Link | Posted on Oct 15, 2016 at 13:36 UTC as 15th comment
On article Under pressure: Canon vs. Nikon in a hydraulic press (286 comments in total)

At least he's an equal opportunity offender.

Link | Posted on Jul 12, 2016 at 00:46 UTC as 19th comment

The multiple bulb light source was a carryover from contact printers of the day. I can't imagine him feeling that good about making enlargements when contact prints were easier and sharper images. I wonder if Ansel ever reversed his "enlarger" and used it as a "Process Camera".

Link | Posted on Jul 10, 2016 at 15:56 UTC as 13th comment | 1 reply

Two usable images so far does not make me confident in the outcome. Maybe the big story is in the photographer, Paul.

Link | Posted on Jun 30, 2016 at 15:47 UTC as 11th comment | 1 reply
In reply to:

Michael Ma: I don't know what influences me, but all I really want these days is a Boosted Board, a Canon 70D, and some dollar pizza.

And now we know what many of the mysterious business meetings on the other side of the country are about.

Link | Posted on May 24, 2016 at 00:44 UTC
On a photo in the Nikon D810 Real-world Samples sample gallery (1 comment in total)

Not that I recommend shooting a portrait with a wide angle at full aperture, but look at the sharpness of that hair crossing her cheek.

Link | Posted on May 16, 2016 at 05:46 UTC as 1st comment
On a photo in the Nikon D500 Sample Gallery sample gallery (1 comment in total)

SOHCAHTOA is a memoric used to remember basic trig functions. 200-500mm looks sharp in these photos.

Link | Posted on May 9, 2016 at 00:01 UTC as 1st comment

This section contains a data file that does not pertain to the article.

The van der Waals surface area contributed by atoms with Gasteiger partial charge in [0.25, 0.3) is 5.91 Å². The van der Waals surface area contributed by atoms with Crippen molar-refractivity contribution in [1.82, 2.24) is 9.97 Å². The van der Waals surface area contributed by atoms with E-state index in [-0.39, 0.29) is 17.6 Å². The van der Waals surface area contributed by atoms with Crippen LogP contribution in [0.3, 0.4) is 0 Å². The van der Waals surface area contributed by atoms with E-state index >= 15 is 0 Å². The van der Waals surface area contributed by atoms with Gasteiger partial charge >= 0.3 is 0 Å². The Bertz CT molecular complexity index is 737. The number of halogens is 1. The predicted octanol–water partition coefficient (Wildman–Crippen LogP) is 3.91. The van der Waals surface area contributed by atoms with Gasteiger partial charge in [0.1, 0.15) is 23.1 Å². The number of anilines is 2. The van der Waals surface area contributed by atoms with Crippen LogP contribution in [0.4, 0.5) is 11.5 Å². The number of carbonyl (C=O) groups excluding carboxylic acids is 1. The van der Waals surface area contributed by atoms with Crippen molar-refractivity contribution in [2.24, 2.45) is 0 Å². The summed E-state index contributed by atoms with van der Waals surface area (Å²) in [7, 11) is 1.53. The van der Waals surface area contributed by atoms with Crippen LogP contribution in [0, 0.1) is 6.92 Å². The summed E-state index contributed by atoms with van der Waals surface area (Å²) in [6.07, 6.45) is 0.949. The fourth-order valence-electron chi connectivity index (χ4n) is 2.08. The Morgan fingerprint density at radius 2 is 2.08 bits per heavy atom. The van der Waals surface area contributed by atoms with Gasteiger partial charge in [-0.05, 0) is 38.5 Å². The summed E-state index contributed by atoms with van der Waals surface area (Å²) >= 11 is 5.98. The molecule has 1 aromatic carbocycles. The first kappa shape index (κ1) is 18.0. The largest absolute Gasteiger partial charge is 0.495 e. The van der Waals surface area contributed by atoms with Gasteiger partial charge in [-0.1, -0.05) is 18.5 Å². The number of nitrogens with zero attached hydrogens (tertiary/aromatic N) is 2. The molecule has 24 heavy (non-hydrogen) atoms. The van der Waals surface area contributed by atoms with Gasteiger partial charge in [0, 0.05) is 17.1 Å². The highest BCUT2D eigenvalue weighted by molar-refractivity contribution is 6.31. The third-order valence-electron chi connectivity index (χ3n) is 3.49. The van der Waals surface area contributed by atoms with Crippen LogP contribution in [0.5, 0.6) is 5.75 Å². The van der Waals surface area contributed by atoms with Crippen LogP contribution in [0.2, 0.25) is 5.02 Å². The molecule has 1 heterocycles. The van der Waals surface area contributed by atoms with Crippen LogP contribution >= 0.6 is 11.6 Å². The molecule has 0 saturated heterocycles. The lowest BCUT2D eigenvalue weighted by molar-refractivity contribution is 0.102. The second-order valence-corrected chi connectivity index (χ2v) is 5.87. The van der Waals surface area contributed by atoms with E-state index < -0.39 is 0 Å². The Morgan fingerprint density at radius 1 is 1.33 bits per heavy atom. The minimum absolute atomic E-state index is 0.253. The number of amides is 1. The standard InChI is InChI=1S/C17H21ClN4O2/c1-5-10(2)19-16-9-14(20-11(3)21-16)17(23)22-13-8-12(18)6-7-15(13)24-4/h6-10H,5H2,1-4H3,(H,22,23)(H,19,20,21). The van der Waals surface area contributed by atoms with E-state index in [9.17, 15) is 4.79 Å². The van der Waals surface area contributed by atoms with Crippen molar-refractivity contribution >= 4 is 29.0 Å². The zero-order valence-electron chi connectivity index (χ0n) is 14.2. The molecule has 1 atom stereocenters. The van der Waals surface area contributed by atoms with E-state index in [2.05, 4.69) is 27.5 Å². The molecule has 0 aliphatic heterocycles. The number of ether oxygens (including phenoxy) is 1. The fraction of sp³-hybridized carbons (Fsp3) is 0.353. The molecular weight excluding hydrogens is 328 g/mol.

Color negative film, but you get back a positive film to view? I'm glad scanning is included in price. Does anyone remember just how fuzzy Super 8 Kodachrome was and now they are going to introduce film grain as well? I wish they had done this in 16mm so the film would be worth viewing. Does Kodak have a low cost scanning service for the box of Super 8 films I already have?

Link | Posted on Jan 22, 2016 at 06:56 UTC as 7th comment | 1 reply
On article Nikon D750 Review (2001 comments in total)

This is not rocket science. Put your own camera on a tripod in live view mode and hold an LED flashlight at various angles into your lens while observing the rear display. I just finished doing this with my D7100 and 17-55mm lens. I got some doozies. Look for some large banding when you reach just the right angle. Now repeat the procedure with your sun shade in place and you only get some minor glare. I am glad that this will make the manufacturers more attentive to shielding the AF sensors.

Link | Posted on Jan 23, 2015 at 22:05 UTC as 147th comment
In reply to:

DanK7: This just shows what engineers left alone without production, marketing, accounting and other unnecessary hangers-on can come up with, haha. Interesting to see what sector of the industry will find a useful application for this package. Any ideas? I think I'd put my money toward a Pentax 645 not knowing any better.

Photo booth

Link | Posted on Nov 17, 2014 at 05:02 UTC
On article Inside RA001: World's first Boeing 747 'Jumbo Jet' (122 comments in total)

The third most photographed airplane after the Spruce Goose and Concorde?

Link | Posted on Sep 28, 2014 at 14:14 UTC as 54th comment
Total: 60, showing: 1 – 20